You may not have heard about ESOS – the Energy saving opportunity scheme. This was the UK’s way of meeting the EU Directive on Energy-efficiency. Phase 1 finished December 2015, phase 2 is due by December 2019.
The primary purpose of the legislation was to encourage energy-savings, which in turn reduces CO2 emissions and often provide knock-on benefits such as reduced down-time, consumable items (such as food, paper or water), and emissions to land, water or air.
UK organisations were obliged to participate in ESOS if they qualified as a “large undertaking”, i.e.:
There were two main routes whereby organisations could meet ESOS:
(1) conduct a series of energy-audits that covered > 90% of their energy consumption; both stationary and transport related fuels. For multi-site organisations, this could include site sampling.
(2) Have ISO50001 (Energy management systems) certification that covered > 90% of the Estate’s energy.
Unfortunately, given the tight time-table for ESOS phase 1, combined with the potential threat of legal penalties, most organisations opted for the cheapest option to tick a box – i.e. minimum number of (sometimes poor) audits. This was a pity because, properly embraced, an audit can often identify savings worth 5 - 50 times more than the cost of the audit, through:
Most of the ESOS assessments and audits that we worked on identified excellent savings, typically 10-20% no/low cost saving opportunities plus up to 30% additional savings through investment - both efficiency and renewable.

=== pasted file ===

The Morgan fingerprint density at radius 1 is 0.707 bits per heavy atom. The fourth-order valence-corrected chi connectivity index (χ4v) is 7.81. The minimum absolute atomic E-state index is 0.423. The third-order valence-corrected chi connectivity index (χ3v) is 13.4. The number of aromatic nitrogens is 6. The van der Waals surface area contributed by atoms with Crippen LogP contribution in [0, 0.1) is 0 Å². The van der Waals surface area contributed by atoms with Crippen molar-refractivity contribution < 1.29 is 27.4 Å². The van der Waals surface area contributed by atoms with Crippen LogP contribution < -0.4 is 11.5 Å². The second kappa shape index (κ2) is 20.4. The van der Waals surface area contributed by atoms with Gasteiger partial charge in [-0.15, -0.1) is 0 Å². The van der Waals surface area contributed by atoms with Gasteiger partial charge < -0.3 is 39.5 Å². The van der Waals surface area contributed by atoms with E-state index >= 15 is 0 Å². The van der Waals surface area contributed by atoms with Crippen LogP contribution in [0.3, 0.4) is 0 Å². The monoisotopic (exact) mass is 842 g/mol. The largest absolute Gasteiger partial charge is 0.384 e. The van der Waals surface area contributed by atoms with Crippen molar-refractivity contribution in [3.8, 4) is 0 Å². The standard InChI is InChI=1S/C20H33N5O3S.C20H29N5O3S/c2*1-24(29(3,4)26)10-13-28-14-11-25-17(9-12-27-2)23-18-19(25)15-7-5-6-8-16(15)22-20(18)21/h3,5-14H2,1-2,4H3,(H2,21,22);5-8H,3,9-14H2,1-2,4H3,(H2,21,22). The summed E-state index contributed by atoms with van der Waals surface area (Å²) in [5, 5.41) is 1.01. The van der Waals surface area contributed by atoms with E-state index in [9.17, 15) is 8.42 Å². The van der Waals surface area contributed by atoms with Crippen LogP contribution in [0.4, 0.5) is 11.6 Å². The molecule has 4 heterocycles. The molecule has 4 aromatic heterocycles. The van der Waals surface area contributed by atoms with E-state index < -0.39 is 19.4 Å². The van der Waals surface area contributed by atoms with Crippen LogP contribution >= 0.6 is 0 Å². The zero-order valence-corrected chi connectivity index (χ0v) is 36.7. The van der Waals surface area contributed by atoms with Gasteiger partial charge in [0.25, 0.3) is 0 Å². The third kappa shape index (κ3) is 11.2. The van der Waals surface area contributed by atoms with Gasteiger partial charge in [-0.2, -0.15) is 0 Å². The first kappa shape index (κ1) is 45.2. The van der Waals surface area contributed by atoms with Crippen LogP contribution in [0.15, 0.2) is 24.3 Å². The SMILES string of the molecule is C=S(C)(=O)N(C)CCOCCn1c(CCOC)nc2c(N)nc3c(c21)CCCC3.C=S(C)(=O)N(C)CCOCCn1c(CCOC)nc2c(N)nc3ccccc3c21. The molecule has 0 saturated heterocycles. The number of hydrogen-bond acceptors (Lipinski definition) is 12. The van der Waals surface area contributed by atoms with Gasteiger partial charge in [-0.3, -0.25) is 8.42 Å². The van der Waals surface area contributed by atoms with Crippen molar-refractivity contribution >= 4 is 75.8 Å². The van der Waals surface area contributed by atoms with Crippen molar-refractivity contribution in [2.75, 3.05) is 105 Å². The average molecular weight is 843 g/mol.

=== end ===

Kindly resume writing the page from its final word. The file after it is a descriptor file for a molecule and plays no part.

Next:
Schools and Academies that are primarily funded by public monies and are bound by Public Contracts Regulations 2006 are exempt from ESOS. However, any school or academy not funded by public money, that operates as a business or trade (even if charitable or not-for-profit) is not exempt.
Many large, independent schools were captured under ESOS, so carried out energy-audits. Several of these identified information “gaps” that are being addressed, others identified energy-saving opportunities that are now being progressed. Some schools even used the process as a vehicle for including pupils as part of the solution, especially awareness and behaviour opportunities.
Some schools that perhaps should have been included in the ESOS legislation may have “slipped through the net”. Although a problem, it is not necessarily catastrophic. If the school had not been notified by the Environment Agency (EA), then clearly EA were unaware of their eligibility, nor had they given warning. So, if this school were to retro-alert EA about the oversight plus demonstrate they are now making all efforts to comply as quickly as possible, then it is likely that the EA would accept this as a genuine oversight that was being resolved.
If you are unsure, please feel free to contact us. We recognize that money is tight, but as commented, often the quick savings from an energy-audit >> the cost of the audit, and these savings are repeated every year. It also helps get a proverbial “monkey off the back” in that you meet current legislation. Finally, there are extra sweeteners for Academies, who can apply for zero-interest Salix loans for energy-saving investment opportunities, using the savings to repay the investment– thus eliminating a major barrier to taking ideas forward.
Paul Stevenson and Chris Prentice are independent energy/ carbon consultants who regularly work together on energy-related issues; Paul focusing on legislation, accounting and energy-management, Chris on the myriad of energy-saving and renewable opportunities. For further information, please contact either firstname.lastname@example.org or email@example.com.